Amir Elichai was walking along the beach in Tel Aviv when he was approached by strangers who demanded his wallet. He complied, and as soon as he was safe, he called Israel’s emergency services system.
“The response time was terrible,” he recalls, leaving the muggers plenty of time to flee. “The technology was not at all up to date.” So Elichai decided to change the situation.
Four years and $24 million later, Elichai’s company, Carbyne, has re-engineered the infrastructure for 911 services from the ground up, to take advantage of all the innovations that have come along in the 20 to 30 years since most emergency systems were built.
Those innovations include the ability to see the location of a caller on a map, to chat by text if a voice call is not possible, to use VoIP (Voice over IP) services like WhatsApp and Skype, and to stream video so the 911 operator can see what’s happening in real time.
Carbyne (formerly known as Reporty) now has customers in 30 cities in the United States, Mexico, Europe, Israel and Singapore. The latest customer, in the city of Huixquilucan de Dogollado, Mexico, came online in September.
“Listening to the call-takers and the PSAP [public safety answering point] staff as they watched the pins drop [on the Carbyne 911 map] within a few meters of where the callers were, and the video upload on their screens was amazing,” says Raymundo Sánchez López, Carbyne’s regional director of sales for Mexico.
Carbyne has a staff of 65 in three offices – Tel Aviv, New York and Mexico. The company’s chairman is former Israeli Prime Minister Ehud Barak.
Could be built into Waze
Emergency call systems aren’t particularly sexy – they’re the kind of services you don’t think about until you need them. That was one reason why Founders Fund, which joined the company’s August Series B funding round of $15 million, became interested.
“I’m looking for businesses that aren’t massively competitive and Carbyne stands alone in a really unpopular industry,” Trae Stephens, a partner at the firm who is leading the investment, told the website TechCrunch.
Popular or not, it’s a big market: In the US alone, 240 million urgent help calls are made each year.
Legacy 911 systems were built to work with fixed-line phones. But these days, up to 80 percent of all emergency calls come from mobile phones, which can provide a far richer range of data.
Carbyne’s C-Now app for Android or iOS phones is live in 161 countries and works with Carbyne’s backend call-handling system, which tracks and stores events (the latter for up to seven years as required by law in many locations).
If you don’t have the app installed, Carbyne’s C-all technology will take over your device, allowing the emergency-services team to access your phone’s camera and microphone.
Elichai demonstrated the system for ISRAEL21c. He sent us a text link, we clicked on it, and Elichai could then see and hear everything happening on our end. It was a bit creepy but effective.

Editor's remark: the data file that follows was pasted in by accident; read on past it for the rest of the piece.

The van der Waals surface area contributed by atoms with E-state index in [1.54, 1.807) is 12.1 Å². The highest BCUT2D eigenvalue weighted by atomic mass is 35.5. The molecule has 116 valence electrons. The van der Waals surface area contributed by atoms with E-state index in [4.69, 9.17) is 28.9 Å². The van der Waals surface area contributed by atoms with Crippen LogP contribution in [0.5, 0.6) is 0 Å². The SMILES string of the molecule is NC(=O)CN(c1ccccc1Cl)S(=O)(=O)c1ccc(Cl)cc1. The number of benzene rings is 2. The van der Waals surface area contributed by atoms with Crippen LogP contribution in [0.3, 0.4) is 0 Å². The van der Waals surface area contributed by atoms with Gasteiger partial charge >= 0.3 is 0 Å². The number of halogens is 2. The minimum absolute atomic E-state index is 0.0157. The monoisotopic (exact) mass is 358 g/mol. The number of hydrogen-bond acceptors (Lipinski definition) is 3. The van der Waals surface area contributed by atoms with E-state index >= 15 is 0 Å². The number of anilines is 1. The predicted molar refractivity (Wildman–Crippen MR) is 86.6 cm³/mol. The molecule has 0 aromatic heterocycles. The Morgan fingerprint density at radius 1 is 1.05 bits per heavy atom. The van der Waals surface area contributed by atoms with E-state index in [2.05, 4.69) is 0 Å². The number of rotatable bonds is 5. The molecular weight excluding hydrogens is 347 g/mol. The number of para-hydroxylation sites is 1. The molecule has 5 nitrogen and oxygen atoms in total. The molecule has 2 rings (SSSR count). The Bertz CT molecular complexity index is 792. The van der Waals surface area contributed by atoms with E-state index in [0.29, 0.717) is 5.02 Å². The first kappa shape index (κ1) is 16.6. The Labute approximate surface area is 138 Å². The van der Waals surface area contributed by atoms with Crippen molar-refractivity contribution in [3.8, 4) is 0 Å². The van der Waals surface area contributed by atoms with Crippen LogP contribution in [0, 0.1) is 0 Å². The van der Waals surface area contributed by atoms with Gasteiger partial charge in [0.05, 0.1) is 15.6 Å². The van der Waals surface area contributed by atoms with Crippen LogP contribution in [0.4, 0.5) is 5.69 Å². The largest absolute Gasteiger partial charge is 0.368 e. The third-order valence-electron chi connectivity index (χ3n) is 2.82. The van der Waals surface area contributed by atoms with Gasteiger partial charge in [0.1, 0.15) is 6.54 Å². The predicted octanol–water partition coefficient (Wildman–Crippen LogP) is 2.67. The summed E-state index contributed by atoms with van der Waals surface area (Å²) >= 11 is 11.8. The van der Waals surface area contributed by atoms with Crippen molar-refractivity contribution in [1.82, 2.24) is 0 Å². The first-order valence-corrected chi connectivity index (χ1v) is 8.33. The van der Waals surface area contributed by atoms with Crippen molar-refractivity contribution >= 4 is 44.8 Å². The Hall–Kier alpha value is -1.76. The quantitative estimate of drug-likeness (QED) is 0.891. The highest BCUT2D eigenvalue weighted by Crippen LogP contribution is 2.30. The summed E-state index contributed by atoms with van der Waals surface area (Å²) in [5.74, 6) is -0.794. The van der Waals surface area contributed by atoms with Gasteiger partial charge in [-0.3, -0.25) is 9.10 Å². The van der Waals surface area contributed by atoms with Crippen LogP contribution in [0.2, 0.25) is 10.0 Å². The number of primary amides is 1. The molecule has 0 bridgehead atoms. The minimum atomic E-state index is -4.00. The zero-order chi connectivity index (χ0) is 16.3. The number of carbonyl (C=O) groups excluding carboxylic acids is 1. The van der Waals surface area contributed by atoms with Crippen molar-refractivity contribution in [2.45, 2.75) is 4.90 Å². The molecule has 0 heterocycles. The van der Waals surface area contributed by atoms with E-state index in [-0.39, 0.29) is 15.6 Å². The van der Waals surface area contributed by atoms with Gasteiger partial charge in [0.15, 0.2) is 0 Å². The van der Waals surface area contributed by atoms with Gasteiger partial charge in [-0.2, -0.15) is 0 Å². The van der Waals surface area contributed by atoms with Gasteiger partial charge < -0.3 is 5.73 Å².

Clicking the link gives Carbyne the consent it needs in some countries. That’s particularly important in Europe, where new privacy regulations limit what a tech company can do with your data.
The company is planning to launch a gateway product that will allow third parties — like Uber or Waze — to integrate the technology instead of requiring users to download and launch Carbyne’s C-Now app.
While Elichai says that Carbyne’s ultimate goal is to “replace all the legacy providers,” its C-Lite service plugs directly into legacy 911 services and allows advanced features such as location and video to appear in a floating window on top of the operator’s existing interface.
Despite investor Stephens’ description of the 911 business as “an unpopular industry,” Carbyne is not without competitors. The biggest is RapidSOS, which bills itself as a “bridge” between mobile phone calls and legacy 911 PSAP services. During the recent tropical storm disasters in Puerto Rico, Texas and Florida, RapidSOS was able to take over when the legacy systems failed.
Elichai says that Carbyne has an advantage over RapidSOS in that it can be a full replacement for a legacy 911 system and is super easy to install. In many cases, swapping out an existing system with Carbyne can be done remotely because Carbyne’s smarts are in the cloud, not in onsite computers.
“We can have your new system up and running in one day,” Elichai tells ISRAEL21c. While Carbyne will usually send someone to a customer’s 911 center, “it’s for training, not for connecting wires or configuring computers.”
Carbyne can be used for more than classic 911 emergency services.
A municipality can allow citizens to report road problems and traffic jams. An educational institution can connect students to a call center, whether that’s an emergency button on the playground or while out on a field trip. Colleges, corporate campuses and public parks can also take advantage of Carbyne’s next-generation communications.
And when third parties plug in, the sky’s the limit. It could be “a signal generated by a web-based monitor in a child’s room,” Elichai suggests, or even a heart monitor broadcasting the alert.
For first-responders, though, the benefit is clear: Carbyne says its customers see response and dispatch times improved by some 65% on average.
That might not have helped Elichai get his money back on the Tel Aviv beach but it could have stopped the muggers from striking again.
[Photo: Israel21c ]